“I'm really grateful for the opportunity to help pay towards my education,” Gonzalez said. “Having three kids, you really try to see where you can save and whether we could afford for me to go back to school, and it really was kind of an additional perk to going back and helping me finish my degree.”

Gonzalez’s classes were entirely remote and her bachelor’s degree graduation ceremony was held online because of the pandemic. When her master’s degree ceremony was scheduled to take place in Washington, DC, her husband Jose insisted they go so their kids could see her walk across the stage and appreciate the sacrifices she had made.


Looking up at her family in the stands during the ceremony, Gonzalez could see her son waving a large foam hand in support. “It was so rewarding,” she recalled. “And it really just solidified the importance of finishing up my degree and serving as an example for them, that if I was able to do it with three kids and a full-time position, then there's no excuse for them not to be able to do it.”


“It's gratifying to have completed both degrees because now I feel that I can dedicate more time to my family and prioritize them, make memories, but also be able to provide for them,” she added.

A deeper commitment to community health

Gonzalez saw benefits from her degrees--a bachelor of science in business, healthcare management and a master of health leadership--immediately, as they helped her start a new job at the SOM as a project analyst while deepening her commitment to community health.

“The schooling really highlighted the emphasis of working with the community--partnering with healthcare systems, organizations and the public health department to reduce or eliminate  barriers to care while considering the social determinants of health,” Gonzalez said. “It really just tied everything together. Now I'm in the department of SMPPH and this is where I wanted to be, working on that connection with the community, collaborating with faculty, and working with healthcare systems to ultimately help the community and underserved populations.”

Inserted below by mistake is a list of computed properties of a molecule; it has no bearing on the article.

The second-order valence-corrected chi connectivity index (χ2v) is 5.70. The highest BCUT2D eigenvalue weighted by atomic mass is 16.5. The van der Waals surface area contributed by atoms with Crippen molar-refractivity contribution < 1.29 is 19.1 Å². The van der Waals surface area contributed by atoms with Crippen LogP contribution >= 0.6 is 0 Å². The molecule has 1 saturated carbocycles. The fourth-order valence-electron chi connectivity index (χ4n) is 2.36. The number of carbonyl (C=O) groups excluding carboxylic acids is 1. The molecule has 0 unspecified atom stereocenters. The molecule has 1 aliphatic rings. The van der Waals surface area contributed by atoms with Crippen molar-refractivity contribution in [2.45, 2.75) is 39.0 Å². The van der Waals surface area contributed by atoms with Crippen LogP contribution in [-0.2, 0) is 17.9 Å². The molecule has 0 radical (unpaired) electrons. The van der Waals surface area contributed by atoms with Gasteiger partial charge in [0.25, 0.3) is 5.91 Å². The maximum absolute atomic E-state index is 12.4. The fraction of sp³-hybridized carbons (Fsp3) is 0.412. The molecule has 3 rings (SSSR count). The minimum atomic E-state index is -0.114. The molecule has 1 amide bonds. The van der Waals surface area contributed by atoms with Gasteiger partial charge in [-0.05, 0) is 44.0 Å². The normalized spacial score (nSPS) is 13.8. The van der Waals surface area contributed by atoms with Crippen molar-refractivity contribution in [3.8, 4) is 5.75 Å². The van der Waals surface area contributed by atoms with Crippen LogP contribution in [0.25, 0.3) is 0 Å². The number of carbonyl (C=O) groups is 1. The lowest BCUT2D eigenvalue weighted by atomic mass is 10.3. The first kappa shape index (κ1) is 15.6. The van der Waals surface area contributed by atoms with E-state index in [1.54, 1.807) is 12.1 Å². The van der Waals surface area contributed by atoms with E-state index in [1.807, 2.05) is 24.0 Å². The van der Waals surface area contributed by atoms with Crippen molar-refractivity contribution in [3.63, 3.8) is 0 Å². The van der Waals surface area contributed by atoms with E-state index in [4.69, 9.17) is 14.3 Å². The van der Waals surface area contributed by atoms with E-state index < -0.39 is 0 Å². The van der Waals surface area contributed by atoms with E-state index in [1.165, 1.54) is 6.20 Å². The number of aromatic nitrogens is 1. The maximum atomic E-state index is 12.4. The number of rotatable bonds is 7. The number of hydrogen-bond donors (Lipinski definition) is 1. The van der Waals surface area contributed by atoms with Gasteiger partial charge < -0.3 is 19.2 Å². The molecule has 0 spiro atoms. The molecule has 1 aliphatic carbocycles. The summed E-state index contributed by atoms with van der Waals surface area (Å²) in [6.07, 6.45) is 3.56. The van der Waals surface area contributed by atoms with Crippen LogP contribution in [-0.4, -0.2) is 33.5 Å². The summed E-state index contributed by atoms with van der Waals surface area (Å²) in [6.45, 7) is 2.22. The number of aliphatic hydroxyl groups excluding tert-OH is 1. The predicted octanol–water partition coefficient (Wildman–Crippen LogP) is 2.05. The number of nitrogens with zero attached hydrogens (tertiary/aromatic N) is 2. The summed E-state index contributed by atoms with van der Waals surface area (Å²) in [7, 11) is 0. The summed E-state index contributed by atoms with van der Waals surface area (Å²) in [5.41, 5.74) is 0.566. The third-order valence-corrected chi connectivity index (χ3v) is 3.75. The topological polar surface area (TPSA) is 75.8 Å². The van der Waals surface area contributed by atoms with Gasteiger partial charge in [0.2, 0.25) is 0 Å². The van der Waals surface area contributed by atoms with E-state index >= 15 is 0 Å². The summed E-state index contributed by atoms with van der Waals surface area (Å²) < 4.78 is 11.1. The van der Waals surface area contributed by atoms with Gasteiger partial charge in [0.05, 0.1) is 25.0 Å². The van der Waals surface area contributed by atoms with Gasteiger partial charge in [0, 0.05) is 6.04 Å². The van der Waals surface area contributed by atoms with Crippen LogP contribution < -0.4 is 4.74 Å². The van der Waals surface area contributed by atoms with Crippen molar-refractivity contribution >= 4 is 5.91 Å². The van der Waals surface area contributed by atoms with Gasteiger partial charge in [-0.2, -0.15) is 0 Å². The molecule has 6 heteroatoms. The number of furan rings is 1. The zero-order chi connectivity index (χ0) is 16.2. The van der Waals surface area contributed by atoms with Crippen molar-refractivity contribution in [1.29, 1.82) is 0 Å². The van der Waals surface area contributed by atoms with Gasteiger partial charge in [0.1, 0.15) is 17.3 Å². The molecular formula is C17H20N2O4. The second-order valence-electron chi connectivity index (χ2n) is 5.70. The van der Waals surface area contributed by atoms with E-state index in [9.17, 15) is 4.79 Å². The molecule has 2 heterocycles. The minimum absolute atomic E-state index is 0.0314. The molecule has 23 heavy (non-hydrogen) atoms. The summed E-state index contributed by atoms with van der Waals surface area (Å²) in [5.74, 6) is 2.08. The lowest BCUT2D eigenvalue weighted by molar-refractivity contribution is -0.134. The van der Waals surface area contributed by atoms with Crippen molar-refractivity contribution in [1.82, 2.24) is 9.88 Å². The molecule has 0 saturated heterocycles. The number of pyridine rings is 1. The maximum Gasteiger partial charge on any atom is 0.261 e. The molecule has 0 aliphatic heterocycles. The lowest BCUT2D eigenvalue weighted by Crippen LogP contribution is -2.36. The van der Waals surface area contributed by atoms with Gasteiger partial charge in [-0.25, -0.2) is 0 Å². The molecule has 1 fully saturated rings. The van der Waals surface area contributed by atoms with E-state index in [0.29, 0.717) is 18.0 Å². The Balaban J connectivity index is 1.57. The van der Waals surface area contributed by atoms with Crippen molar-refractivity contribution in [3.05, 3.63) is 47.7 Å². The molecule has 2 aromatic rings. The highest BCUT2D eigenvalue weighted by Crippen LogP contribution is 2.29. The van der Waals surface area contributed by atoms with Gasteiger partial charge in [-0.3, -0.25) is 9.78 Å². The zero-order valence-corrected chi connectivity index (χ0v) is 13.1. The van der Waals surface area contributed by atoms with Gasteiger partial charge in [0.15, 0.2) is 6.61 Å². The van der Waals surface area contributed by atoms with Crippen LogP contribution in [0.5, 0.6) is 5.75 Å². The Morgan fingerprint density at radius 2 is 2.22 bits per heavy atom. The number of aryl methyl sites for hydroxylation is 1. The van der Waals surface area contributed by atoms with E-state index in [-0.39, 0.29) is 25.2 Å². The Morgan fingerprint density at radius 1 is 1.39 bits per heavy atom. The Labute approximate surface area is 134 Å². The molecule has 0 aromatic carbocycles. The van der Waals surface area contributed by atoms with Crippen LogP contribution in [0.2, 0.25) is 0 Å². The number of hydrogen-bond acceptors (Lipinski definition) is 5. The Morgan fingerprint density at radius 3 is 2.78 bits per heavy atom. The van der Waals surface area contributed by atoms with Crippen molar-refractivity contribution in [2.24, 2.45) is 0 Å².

After working at the SOM for more than half of its total existence, Gonzalez expressed excitement about the 10-year anniversary. She said she looks forward to continuing to contribute to fulfilling its mission for community health, now in an even more meaningful way through her new role.


Soon after her graduation, Gonzalez emailed Deborah Deas, MD, the vice chancellor for health sciences and the Mark and Pam Rubin dean of the School of Medicine and Sylvia Vasquez, director of School of Medicine Human Resources to thank and share the impact of the scholarship. “This brought me tears of joy and I am so proud of you and your family,” Deas replied. “I am so happy to hear this has made a difference in your life, and proud of your hard work, commitment and dedication,” Vasquez added.


Gonzalez encouraged other staff to utilize scholarship opportunities like she did. “Use the resources offered, and take advantage of the opportunities that are given to us to continue to grow both professionally and in our personal lives,” she said. “Find something that you're interested in or passionate about to continue to grow and enhance your skills. It’s never too late to learn something new because there will likely always be a reason not to start, so start slow if you need to.”